For most of my life, I have lived on mountainous coastlines in California, Alaska, and the South Island of New Zealand.  On vacations, I often went into the high country where I liked to take in the views from a peak or a ridge line.  My generic perspective was of a wide vista with vast distances to a preferably infinite horizon where in my photography I relatively reduce the presence of a viewer by placing it in a larger space. 

In my formula, my insignificance is inversely proportional to vastness.  The larger the place, the relatively less I take up of it.  At some point of difference, I conger that I become close to nothing.  It is there that I discover my connectedness to all that is around me, the byway to seemingly everything so that the singleness of me, the boundary of my flesh, becomes sundered, porous, and receptive. 

It was only when I went into the jungle in Nepal that I realised that the above sentiment rises from a high country perspective.  Trying to see amidst trellis and vine, in and under and through deep overgrowth, made me realise that I was habituated by experience and temperament to open spaces.  In effect, I was trained to be almost myopic in an environment of dense over growth, and I would not have known it if I wasn’t there with men that were brought up in the area.  

The head guide, Gopal, would say, Jay, look, and then point out a deer in the brush between trees, and I just couldn’t see it, not right away anyhow, but he would insist and I would look closer, concentrate, and then, as if out of one of those figure ground anomalies, I would see differently and it would appear, the deer, a hazy spot of line and colour that sharpened as my eye became accustomed to seeing in a more enclosed space.  Of course, it didn’t help that I was partially colour blind in the red and green spectrum, especially as much of what is in the jungle is of that hue.  Still, I did eventually see the deer or the bird or whatever was there hidden in the prism of jungly entanglement.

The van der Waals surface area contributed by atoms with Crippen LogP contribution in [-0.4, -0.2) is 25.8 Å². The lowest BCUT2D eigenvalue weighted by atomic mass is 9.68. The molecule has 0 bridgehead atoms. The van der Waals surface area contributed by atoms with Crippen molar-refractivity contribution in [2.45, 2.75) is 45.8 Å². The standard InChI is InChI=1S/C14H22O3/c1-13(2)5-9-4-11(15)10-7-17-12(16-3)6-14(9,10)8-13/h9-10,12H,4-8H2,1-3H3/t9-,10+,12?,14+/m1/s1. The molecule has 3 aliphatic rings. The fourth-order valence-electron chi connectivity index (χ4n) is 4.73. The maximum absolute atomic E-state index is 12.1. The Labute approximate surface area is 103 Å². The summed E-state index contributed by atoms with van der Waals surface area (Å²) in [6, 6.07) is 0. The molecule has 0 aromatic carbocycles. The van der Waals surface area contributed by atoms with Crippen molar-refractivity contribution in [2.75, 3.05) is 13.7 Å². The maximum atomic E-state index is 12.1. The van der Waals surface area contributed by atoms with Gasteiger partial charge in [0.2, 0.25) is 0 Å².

My gravitation then to shooting great depth of field in vast spaces rises out of my life in the places that provide me such a view.  I am acclimated to it through experience, and, with that acclimation, I feel deep connection and intimacy.  Those sorts of photos become like old friends.  I reach out to them as part of my personal community.  This is where I live, this is how I feel when I am really there, this is how I want to share those feelings with others.  

Ah, and here’s the rub, not everyone sees in that way.  They live in other places with different horizons, measuring closeness and proximity by other standards.  As an example, Gopal picked up a handful of dirt and put it to my nose.  Here, smell the tiger, he said.  Then he told me how long ago that the tiger urinated on the spot and how far away he probably was at the time when I sniffed its scent.  In his mind’s eye, that odour spoke of a specific distance.  In a way, he was photographing not with a lens, not with the light that came into his eyes, but through the olfactory particles that came through the air to activate the sensors in his nostrils. 

All this helps me understand why I have more difficulty photographing in tighter knit environments such as forests in comparison to mountains and oceans.  Amongst copses of trees in the rain forest in Washington, for instance, I struggled to find a satisfying perspective.  I kept searching for greater depth of field, which probably comes from my habituation to the high country.  I couldn’t see as a person that knows the forest, that is familiar with its patterns, that knows how to draw from it that intimacy which makes each of us realise that we are part of it.